So we want to talk about changes in energy and momentum. So let's go back to current. Recall how you can have current in a region with zero charge density. Similarly you have a flow of momentum and a flow of energy and the rate that they flow through a region isn't really directly related to the momentum density or the energy density at that point.

Which makes sense. An energy per cross sectional area let unit time has different units than an energy per unit volume so their numerical size is unrelated.

So in regions without current the field energy in a volume increases when there is a net flow in. And decreases when there is a net flow out. But when there is a current then work is done at a rate of $\vec J \cdot \vec E$ so when current is moving in the same direction as the electric field the charges gain mechanical energy (gain kinetic energy if no other forces) and the field loses an equal amount energy.

Similarly for momentum but now electric fields can exchange momentum even when there is no current as long as there is charge. And the rate at which the fields lose energy per volume is $\rho\vec E +\vec v\times\vec B$ which makes sense, the momentum the charges gain or lose is equal to the momentum the fields lose or gain at the same point and time.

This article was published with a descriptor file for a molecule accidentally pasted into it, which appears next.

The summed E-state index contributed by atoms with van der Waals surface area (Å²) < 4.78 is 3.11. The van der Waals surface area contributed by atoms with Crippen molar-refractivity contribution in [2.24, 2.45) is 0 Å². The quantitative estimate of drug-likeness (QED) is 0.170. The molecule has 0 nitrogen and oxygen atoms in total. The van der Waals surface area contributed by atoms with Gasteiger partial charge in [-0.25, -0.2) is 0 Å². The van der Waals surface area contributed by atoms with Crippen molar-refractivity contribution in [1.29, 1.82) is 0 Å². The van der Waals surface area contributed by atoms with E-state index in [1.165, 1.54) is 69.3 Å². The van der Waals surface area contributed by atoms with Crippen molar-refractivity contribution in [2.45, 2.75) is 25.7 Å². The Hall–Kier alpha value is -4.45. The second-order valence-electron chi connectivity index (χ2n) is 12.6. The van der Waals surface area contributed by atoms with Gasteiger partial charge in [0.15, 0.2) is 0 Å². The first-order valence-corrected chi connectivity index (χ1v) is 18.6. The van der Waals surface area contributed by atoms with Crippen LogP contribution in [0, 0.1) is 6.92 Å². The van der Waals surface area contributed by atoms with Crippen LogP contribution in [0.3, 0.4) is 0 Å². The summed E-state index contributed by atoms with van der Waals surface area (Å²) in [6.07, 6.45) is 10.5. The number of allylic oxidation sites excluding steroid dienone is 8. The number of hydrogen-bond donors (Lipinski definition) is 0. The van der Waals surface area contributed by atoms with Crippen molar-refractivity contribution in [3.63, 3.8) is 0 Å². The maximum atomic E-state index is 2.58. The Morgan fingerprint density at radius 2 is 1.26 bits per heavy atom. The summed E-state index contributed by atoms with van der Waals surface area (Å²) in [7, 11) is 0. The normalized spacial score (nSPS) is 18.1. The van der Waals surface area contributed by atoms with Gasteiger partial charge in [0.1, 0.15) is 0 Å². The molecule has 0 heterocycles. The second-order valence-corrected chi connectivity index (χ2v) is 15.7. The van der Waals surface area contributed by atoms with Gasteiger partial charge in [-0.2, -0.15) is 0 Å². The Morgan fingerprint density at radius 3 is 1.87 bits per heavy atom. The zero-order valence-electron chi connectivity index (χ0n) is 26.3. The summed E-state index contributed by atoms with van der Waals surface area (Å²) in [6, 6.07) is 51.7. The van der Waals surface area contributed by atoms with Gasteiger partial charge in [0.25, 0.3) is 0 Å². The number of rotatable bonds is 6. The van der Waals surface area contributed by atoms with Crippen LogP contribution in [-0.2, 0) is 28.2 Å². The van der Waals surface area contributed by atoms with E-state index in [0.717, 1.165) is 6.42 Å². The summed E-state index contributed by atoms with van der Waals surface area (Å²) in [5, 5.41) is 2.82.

But the energy or momentum of the fields at that point doesn't have to change. When there was no charge or current then the field momentum or field energy that flowed in had to increase the energy or momentum right there. But when charge or current is there then the field only changes the energy or momentum if the field energy flowing in minus the field energy given to the charges is nonzero. So far everything is reasonable.

• the electric field inside the wire would decrease with distance (inverse-square law), so if you measure voltage between two points along a circuit it would not be zero.

This is a very bad way to think about it. Imagine you have a section of wire. Hold it horizontal and then start walking at a steady pace. Since we model the nuclei and nonmobile charges as a solid it will follow you. But what about the charges? It depends on the resistance of the material. If you pull the rod with you then for an instant one end moves and the electrons are left behind that leaves a charge imbalance on the two ends. Which can exert a force on the mobile charges to make them follow. But the electrons bump into the wire if it has resistance and lose mechanical energy.